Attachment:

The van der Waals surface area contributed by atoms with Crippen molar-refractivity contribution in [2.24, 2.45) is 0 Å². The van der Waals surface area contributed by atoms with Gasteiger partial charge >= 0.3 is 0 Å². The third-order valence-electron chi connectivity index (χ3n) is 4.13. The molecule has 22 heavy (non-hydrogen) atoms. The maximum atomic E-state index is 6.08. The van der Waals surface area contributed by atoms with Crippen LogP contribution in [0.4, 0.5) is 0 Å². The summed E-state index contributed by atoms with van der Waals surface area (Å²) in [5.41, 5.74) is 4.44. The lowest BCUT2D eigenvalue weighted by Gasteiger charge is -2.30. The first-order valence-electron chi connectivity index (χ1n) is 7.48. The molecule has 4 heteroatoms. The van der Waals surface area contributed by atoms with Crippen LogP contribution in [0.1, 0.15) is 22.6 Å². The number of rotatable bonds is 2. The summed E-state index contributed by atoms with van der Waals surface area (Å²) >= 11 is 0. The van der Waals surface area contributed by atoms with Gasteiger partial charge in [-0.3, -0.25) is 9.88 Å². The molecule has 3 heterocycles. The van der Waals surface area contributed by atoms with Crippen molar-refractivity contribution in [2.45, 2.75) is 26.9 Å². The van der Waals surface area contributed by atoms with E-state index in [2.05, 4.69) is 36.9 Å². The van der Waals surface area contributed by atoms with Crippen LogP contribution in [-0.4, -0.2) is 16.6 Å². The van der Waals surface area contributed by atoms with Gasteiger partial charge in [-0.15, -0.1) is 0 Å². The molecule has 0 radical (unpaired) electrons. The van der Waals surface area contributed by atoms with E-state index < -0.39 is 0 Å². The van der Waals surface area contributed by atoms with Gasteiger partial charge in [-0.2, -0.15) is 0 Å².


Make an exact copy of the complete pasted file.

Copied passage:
The van der Waals surface area contributed by atoms with Crippen molar-refractivity contribution in [2.24, 2.45) is 0 Å². The van der Waals surface area contributed by atoms with Gasteiger partial charge >= 0.3 is 0 Å². The third-order valence-electron chi connectivity index (χ3n) is 4.13. The molecule has 22 heavy (non-hydrogen) atoms. The maximum atomic E-state index is 6.08. The van der Waals surface area contributed by atoms with Crippen LogP contribution in [0.4, 0.5) is 0 Å². The summed E-state index contributed by atoms with van der Waals surface area (Å²) in [5.41, 5.74) is 4.44. The lowest BCUT2D eigenvalue weighted by Gasteiger charge is -2.30. The first-order valence-electron chi connectivity index (χ1n) is 7.48. The molecule has 4 heteroatoms. The van der Waals surface area contributed by atoms with Crippen LogP contribution in [0.1, 0.15) is 22.6 Å². The number of rotatable bonds is 2. The summed E-state index contributed by atoms with van der Waals surface area (Å²) >= 11 is 0. The van der Waals surface area contributed by atoms with Gasteiger partial charge in [-0.3, -0.25) is 9.88 Å². The molecule has 3 heterocycles. The van der Waals surface area contributed by atoms with Crippen molar-refractivity contribution in [2.45, 2.75) is 26.9 Å². The van der Waals surface area contributed by atoms with E-state index in [2.05, 4.69) is 36.9 Å². The van der Waals surface area contributed by atoms with Crippen LogP contribution in [-0.4, -0.2) is 16.6 Å². The van der Waals surface area contributed by atoms with Gasteiger partial charge in [-0.15, -0.1) is 0 Å². The molecule has 0 radical (unpaired) electrons. The van der Waals surface area contributed by atoms with E-state index < -0.39 is 0 Å². The van der Waals surface area contributed by atoms with Gasteiger partial charge in [-0.2, -0.15) is 0 Å².